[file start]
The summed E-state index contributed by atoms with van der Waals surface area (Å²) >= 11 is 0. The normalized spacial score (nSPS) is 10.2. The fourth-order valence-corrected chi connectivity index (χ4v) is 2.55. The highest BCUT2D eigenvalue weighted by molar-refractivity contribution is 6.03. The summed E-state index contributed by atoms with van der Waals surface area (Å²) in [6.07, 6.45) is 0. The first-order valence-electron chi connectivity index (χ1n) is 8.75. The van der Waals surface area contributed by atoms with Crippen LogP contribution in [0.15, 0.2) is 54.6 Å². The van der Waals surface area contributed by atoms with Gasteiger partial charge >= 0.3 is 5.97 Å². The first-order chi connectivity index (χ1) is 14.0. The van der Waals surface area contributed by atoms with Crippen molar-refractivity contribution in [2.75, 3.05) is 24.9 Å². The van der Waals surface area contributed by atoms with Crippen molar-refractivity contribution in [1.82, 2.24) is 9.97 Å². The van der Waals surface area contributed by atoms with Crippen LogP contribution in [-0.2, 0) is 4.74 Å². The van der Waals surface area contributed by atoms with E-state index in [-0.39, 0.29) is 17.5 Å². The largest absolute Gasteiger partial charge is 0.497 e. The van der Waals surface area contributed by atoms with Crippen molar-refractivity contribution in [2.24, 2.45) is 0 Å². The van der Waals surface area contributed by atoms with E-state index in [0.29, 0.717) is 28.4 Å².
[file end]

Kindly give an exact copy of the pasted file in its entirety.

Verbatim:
The summed E-state index contributed by atoms with van der Waals surface area (Å²) >= 11 is 0. The normalized spacial score (nSPS) is 10.2. The fourth-order valence-corrected chi connectivity index (χ4v) is 2.55. The highest BCUT2D eigenvalue weighted by molar-refractivity contribution is 6.03. The summed E-state index contributed by atoms with van der Waals surface area (Å²) in [6.07, 6.45) is 0. The first-order valence-electron chi connectivity index (χ1n) is 8.75. The van der Waals surface area contributed by atoms with Crippen LogP contribution in [0.15, 0.2) is 54.6 Å². The van der Waals surface area contributed by atoms with Gasteiger partial charge >= 0.3 is 5.97 Å². The first-order chi connectivity index (χ1) is 14.0. The van der Waals surface area contributed by atoms with Crippen molar-refractivity contribution in [2.75, 3.05) is 24.9 Å². The van der Waals surface area contributed by atoms with Crippen molar-refractivity contribution in [1.82, 2.24) is 9.97 Å². The van der Waals surface area contributed by atoms with Crippen LogP contribution in [-0.2, 0) is 4.74 Å². The van der Waals surface area contributed by atoms with E-state index in [-0.39, 0.29) is 17.5 Å². The largest absolute Gasteiger partial charge is 0.497 e. The van der Waals surface area contributed by atoms with Crippen molar-refractivity contribution in [2.24, 2.45) is 0 Å². The van der Waals surface area contributed by atoms with E-state index in [0.29, 0.717) is 28.4 Å².